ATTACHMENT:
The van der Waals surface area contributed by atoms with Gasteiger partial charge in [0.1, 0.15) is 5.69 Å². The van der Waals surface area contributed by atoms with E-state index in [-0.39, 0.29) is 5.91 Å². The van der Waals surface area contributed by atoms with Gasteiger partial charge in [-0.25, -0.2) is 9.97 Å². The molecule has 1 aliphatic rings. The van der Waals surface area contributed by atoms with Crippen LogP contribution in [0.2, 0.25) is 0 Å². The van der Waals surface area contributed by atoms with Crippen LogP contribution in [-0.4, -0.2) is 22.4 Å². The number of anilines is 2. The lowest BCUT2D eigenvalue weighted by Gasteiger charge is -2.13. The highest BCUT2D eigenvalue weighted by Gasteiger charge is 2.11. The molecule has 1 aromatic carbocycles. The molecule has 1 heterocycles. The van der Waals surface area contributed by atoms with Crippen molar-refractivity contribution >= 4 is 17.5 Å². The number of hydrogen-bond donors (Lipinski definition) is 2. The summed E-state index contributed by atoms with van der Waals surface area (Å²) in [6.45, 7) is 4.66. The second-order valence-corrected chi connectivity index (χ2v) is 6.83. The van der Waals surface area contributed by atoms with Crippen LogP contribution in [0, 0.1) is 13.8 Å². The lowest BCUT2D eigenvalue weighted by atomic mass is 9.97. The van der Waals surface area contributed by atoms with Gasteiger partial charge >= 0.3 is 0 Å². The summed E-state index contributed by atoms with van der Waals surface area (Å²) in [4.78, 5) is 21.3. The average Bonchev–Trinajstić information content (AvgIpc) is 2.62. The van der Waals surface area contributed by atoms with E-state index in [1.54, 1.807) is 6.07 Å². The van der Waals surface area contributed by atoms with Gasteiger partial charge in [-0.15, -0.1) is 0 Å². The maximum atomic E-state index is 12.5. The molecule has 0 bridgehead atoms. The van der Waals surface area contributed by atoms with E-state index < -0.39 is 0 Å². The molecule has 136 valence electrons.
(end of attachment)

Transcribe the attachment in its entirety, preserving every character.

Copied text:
The van der Waals surface area contributed by atoms with Gasteiger partial charge in [0.1, 0.15) is 5.69 Å². The van der Waals surface area contributed by atoms with E-state index in [-0.39, 0.29) is 5.91 Å². The van der Waals surface area contributed by atoms with Gasteiger partial charge in [-0.25, -0.2) is 9.97 Å². The molecule has 1 aliphatic rings. The van der Waals surface area contributed by atoms with Crippen LogP contribution in [0.2, 0.25) is 0 Å². The van der Waals surface area contributed by atoms with Crippen LogP contribution in [-0.4, -0.2) is 22.4 Å². The number of anilines is 2. The lowest BCUT2D eigenvalue weighted by Gasteiger charge is -2.13. The highest BCUT2D eigenvalue weighted by Gasteiger charge is 2.11. The molecule has 1 aromatic carbocycles. The molecule has 1 heterocycles. The van der Waals surface area contributed by atoms with Crippen molar-refractivity contribution >= 4 is 17.5 Å². The number of hydrogen-bond donors (Lipinski definition) is 2. The summed E-state index contributed by atoms with van der Waals surface area (Å²) in [6.45, 7) is 4.66. The second-order valence-corrected chi connectivity index (χ2v) is 6.83. The van der Waals surface area contributed by atoms with Crippen LogP contribution in [0, 0.1) is 13.8 Å². The lowest BCUT2D eigenvalue weighted by atomic mass is 9.97. The van der Waals surface area contributed by atoms with Gasteiger partial charge >= 0.3 is 0 Å². The summed E-state index contributed by atoms with van der Waals surface area (Å²) in [4.78, 5) is 21.3. The average Bonchev–Trinajstić information content (AvgIpc) is 2.62. The van der Waals surface area contributed by atoms with E-state index in [1.54, 1.807) is 6.07 Å². The van der Waals surface area contributed by atoms with Gasteiger partial charge in [-0.15, -0.1) is 0 Å². The maximum atomic E-state index is 12.5. The molecule has 0 bridgehead atoms. The van der Waals surface area contributed by atoms with E-state index < -0.39 is 0 Å². The molecule has 136 valence electrons.